Wednesday, January 14, 2009

Western Civilization: It's Not Just a Great Idea

I just read the most delightful book, A Great Idea at the Time: The Rise, Fall, and Curious Afterlife of the Great Books, by Alex Beam (Public Affairs Press, 2008). It's the often-funny story of Robert Maynard Hutchins' and Mortimer Adler's Great Books of the Western World.

It's not easy to think of anything more politically incorrect than promoting "great" (a hierarchical concept) books of the Western (a Eurocentric concept) world, but the Great Books project was basically a noble attempt to bring culture and world-historical ideas to the masses. The snooty jerks at The New Yorker published not one but two articles deriding it as "the Book of the Millenium Club." When a publicity photo appeared showing Adler with the index cards for his Syntopicon, an index of the 102 Great Ideas (click to enlarge) Marshall McLuhan said that the signs on the boxes of cards looked like little tombstones where dead ideas had been buried.

The Great Books came and went, and both Adler and Hutchinson died believing that their lives had basically been failures (a sentiment that Adler's son agreed with).

It's easy to make fun of the project (Beam mercifully avoids taking the obvious cheap shots) but I have a lot of sympathy for what these people were trying to do. I even like the idea of -- in some way or other -- isolating Western ideas and books for special treatment.

I think of Western Civilization as consisting of four (okay, let's capitalize it) Great Ideas: 1) scientific method, 2) multiparty democracy, 3) the rule of law, and 4) competitive markets.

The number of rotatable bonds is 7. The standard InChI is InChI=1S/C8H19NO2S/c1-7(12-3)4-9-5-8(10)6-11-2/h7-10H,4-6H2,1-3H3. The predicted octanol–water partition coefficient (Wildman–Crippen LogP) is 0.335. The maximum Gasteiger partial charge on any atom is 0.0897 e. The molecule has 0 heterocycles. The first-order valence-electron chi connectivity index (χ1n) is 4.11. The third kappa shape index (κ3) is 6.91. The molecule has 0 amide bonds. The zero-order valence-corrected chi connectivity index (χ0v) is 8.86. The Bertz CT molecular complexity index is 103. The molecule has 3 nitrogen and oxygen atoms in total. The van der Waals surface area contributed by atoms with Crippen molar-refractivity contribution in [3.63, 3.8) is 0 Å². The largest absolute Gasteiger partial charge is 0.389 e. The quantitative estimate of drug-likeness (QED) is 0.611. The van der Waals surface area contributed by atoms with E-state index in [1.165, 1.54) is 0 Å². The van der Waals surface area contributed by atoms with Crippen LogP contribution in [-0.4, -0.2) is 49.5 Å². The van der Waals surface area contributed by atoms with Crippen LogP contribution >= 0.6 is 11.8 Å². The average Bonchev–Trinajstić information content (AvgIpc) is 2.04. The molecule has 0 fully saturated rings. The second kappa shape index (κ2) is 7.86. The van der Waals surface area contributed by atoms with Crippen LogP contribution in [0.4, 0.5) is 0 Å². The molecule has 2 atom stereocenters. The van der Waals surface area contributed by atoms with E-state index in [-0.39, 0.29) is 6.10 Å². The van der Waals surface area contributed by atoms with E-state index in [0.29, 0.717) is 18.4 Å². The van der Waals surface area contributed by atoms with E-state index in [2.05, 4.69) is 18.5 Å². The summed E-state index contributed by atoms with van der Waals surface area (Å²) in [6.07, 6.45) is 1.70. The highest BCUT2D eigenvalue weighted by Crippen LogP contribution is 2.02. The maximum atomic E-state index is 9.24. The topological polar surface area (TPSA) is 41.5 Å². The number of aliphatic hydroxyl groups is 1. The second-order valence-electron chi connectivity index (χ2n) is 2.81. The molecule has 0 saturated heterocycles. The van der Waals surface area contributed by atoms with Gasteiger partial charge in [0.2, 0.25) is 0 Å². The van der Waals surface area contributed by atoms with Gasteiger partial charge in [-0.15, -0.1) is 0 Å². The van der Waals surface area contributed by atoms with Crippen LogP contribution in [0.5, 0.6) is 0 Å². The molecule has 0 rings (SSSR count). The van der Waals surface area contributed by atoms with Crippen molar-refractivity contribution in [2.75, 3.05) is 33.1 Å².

One feature all four of these ideas have in common: all refer to processes, not results. Western civ is mad about methods. This leads to a couple of other crucial features.

Being all about process makes it very freedom-friendly. This sort of culture doesn't tell you what result you have to come up with, it only constrains the means by which you can come up with whatever result you prefer. Do you want to devote your life to the worship of Otho, the God of Flashlight Batteries and After-Dinner Comments? Fine! Just don't do it in a way that interferes with these four processes. But, you say, these ideas prevent me from forcing Otho-worship on others! That's too bad! You can't do it!

Another result of being all about process: because they are relatively free of content, the Four Ideas are pretty easy to carry from one culture to another. It is actually rather misleading to call it "Western" civilization any longer. It is Western only in the sense that the West is where it began. Today, one of the most successful countries in using the Big Four is India. Japan has done pretty well with them too.

Other cultures have been gentler, more beautiful, or more poetic and sensitive. None has been more powerful. No other culture has been able to send vehicles to Mars and Titan, or cure tuberculosis, or (to be honest) vaporize a million human beings at the press of a button.

So what does this world-conquering culture have to do with Adler and Hutchins' set of books? Everything! The Wealth of Nations, The Second Treatise of Government, The Origin of Species. The basis of these ideas is in those books. Spreading awareness of these books sounds like a Great Idea to me.
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